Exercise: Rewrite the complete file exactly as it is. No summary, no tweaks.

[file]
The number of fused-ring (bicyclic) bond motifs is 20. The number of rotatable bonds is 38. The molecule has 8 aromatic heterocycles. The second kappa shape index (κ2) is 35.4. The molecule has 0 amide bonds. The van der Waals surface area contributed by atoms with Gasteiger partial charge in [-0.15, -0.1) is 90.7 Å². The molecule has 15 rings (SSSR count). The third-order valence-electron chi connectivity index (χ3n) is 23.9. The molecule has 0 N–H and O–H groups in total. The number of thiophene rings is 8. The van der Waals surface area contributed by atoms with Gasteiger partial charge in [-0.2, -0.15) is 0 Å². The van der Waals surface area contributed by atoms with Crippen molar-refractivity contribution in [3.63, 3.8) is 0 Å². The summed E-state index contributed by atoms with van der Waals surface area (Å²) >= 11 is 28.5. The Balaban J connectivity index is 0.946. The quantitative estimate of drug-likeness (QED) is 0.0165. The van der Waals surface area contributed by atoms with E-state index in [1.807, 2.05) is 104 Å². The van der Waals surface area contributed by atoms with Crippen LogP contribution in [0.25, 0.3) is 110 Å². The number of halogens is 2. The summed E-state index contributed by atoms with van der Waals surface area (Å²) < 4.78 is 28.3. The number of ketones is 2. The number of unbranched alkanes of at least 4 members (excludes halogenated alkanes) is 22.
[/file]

The number of fused-ring (bicyclic) bond motifs is 20. The number of rotatable bonds is 38. The molecule has 8 aromatic heterocycles. The second kappa shape index (κ2) is 35.4. The molecule has 0 amide bonds. The van der Waals surface area contributed by atoms with Gasteiger partial charge in [-0.15, -0.1) is 90.7 Å². The molecule has 15 rings (SSSR count). The third-order valence-electron chi connectivity index (χ3n) is 23.9. The molecule has 0 N–H and O–H groups in total. The number of thiophene rings is 8. The van der Waals surface area contributed by atoms with Gasteiger partial charge in [-0.2, -0.15) is 0 Å². The van der Waals surface area contributed by atoms with Crippen molar-refractivity contribution in [3.63, 3.8) is 0 Å². The summed E-state index contributed by atoms with van der Waals surface area (Å²) >= 11 is 28.5. The Balaban J connectivity index is 0.946. The quantitative estimate of drug-likeness (QED) is 0.0165. The van der Waals surface area contributed by atoms with E-state index in [1.807, 2.05) is 104 Å². The van der Waals surface area contributed by atoms with Crippen LogP contribution in [0.25, 0.3) is 110 Å². The number of halogens is 2. The summed E-state index contributed by atoms with van der Waals surface area (Å²) < 4.78 is 28.3. The number of ketones is 2. The number of unbranched alkanes of at least 4 members (excludes halogenated alkanes) is 22.